Skip to main content

Overview

The District accomplishes water resource restoration through several programs, primarily our springs program, Surface Water Improvement and Management (SWIM), land management activities, and mitigation.

Land Management Restoration Accomplishments

During Fiscal Year 2015-2016 (October 1, 2015 - September 30, 2016)

  • The Williford Spring restoration project that was completed in 2015 remained closed to the public until July 26, 2016, when the District held a grand opening celebration. Costing more than $2.1 million, this project involved sediment removal, restoring spring shoreline areas, providing stabilized access to the spring, and recreation improvements including a new parking area, boardwalks, interpretive trails, pavilions, and a canoe tie-up dock that will help prevent future impacts by voluntarily asking the public to refrain from paddling canoes into the spring area. Public response to the project has been very positive.
  • One of three cooperative projects to restore the eroding shorelines and address stormwater impacts along Holmes Creek was completed. The remaining two projects, i.e. Live Oak and Hightower Springs landings, are scheduled for completion by the end of FY 2016-2017. These projects are being constructed by Washington County with funding assistance from the District.
  • After site stabilization and a landscape plant grow-in period, the Devil’s Hole swallet in Washington County was opened to the public as a day use recreation area and reservable campsite within the Econfina Creek WMA.
  • The streambank restoration project was completed at Walsingham Park in Washington County. This cooperative project, implemented by USFWS and District staff with funding from FFWCC, utilized geotextile bags to stabilize the eroding shoreline. The restored shoreline was landscaped with native vegetation and several tons of rip-rap rock was removed from the creek.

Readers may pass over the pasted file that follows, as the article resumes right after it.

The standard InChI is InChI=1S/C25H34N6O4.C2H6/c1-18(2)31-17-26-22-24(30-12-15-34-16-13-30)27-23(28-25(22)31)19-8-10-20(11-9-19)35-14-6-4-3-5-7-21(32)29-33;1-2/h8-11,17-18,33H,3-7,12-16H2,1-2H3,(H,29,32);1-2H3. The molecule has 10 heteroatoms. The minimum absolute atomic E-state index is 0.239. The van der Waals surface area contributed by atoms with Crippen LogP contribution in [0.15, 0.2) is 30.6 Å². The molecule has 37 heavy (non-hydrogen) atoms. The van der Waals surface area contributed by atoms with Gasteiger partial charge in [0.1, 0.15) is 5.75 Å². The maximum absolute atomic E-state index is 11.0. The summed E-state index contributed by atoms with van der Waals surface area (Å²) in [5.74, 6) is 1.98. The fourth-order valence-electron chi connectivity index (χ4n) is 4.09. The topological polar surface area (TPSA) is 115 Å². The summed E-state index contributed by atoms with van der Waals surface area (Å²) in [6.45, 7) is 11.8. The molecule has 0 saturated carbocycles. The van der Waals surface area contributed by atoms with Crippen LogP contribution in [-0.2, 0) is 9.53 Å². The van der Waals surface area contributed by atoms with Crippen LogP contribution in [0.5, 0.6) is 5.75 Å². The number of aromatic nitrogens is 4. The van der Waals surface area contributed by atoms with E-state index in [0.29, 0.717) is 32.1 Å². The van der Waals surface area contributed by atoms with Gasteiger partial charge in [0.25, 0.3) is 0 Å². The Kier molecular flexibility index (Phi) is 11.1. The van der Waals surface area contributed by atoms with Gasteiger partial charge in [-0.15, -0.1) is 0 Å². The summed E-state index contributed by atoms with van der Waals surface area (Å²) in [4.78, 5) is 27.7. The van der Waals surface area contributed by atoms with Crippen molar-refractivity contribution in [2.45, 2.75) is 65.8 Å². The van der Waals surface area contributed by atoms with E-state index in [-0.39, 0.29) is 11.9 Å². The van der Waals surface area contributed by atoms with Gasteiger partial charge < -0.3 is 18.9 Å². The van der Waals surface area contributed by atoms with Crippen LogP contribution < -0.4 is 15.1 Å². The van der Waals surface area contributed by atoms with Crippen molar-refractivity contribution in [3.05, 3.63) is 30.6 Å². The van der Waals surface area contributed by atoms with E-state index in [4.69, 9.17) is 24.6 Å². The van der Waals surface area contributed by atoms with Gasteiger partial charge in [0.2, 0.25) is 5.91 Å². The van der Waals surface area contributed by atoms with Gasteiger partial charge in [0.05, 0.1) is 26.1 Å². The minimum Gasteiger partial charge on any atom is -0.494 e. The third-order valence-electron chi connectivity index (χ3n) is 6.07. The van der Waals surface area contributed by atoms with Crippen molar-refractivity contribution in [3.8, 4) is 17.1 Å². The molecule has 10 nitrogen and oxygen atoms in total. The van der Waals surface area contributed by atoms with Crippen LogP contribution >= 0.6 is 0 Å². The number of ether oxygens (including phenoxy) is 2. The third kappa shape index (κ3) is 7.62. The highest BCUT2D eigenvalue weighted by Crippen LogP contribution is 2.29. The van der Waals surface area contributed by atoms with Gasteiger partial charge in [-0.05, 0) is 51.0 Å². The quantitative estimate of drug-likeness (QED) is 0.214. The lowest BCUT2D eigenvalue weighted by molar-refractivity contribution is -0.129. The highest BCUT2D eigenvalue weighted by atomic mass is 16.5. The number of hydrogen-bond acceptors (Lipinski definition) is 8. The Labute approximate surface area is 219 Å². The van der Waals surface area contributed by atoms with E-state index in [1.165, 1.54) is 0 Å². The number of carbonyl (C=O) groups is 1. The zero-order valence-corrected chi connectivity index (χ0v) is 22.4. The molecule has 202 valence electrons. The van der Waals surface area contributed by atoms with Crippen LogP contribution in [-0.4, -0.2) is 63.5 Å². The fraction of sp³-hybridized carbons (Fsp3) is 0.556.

• Seed for District groundcover projects were collected from District land on the Econfina Creek WMA. The District continues to research, refine, and establish new habitat restoration techniques that increase species diversity and ecosystem health.
  • The District completed hand planting of 1,198 acres of disturbed longleaf pine habitat. These habitat restoration activities enhance groundwater recharge, improve wetland functions, and offset wetland losses caused by FDOT projects. This project involved the planting of 830,598 longleaf pine tubelings within two WMAs. 

During Fiscal Year 2014-2015 (Oct 1, 2014 - September 30, 2015)

  • The Williford Spring restoration project was completed in 2015. Costing more than $2.1 million, this project involved restoring spring bank areas, providing
    stabilized access to the spring, sediment removal, and recreation improvements including a new parking area, boardwalks, interpretive trails, pavilions, and a canoe tie-up dock that can help prevent future impacts by limiting the number of canoes that enter the spring area.
  • One cooperative project to restore the eroding streambank on Holmes Creek is 80 percent complete. This project is being constructed by Washington County with funding assistance from the District.
  • A shoreline stabilization project was completed at Devil’s Hole swallet in Washington County. This project, implemented by District staff, utilized a
    non-structural approach utilizing geotextile bags to stabilize the eroding shoreline with a vegetated retaining wall. In addition, steps and a small dock
    with a ladder for entering and exiting the swallet were constructed.
  • The majority of the streambank restoration project was completed at Walsingham Park in Washington County. This project, implemented by District staff, utilized geotextile bags to stabilize the eroding shoreline.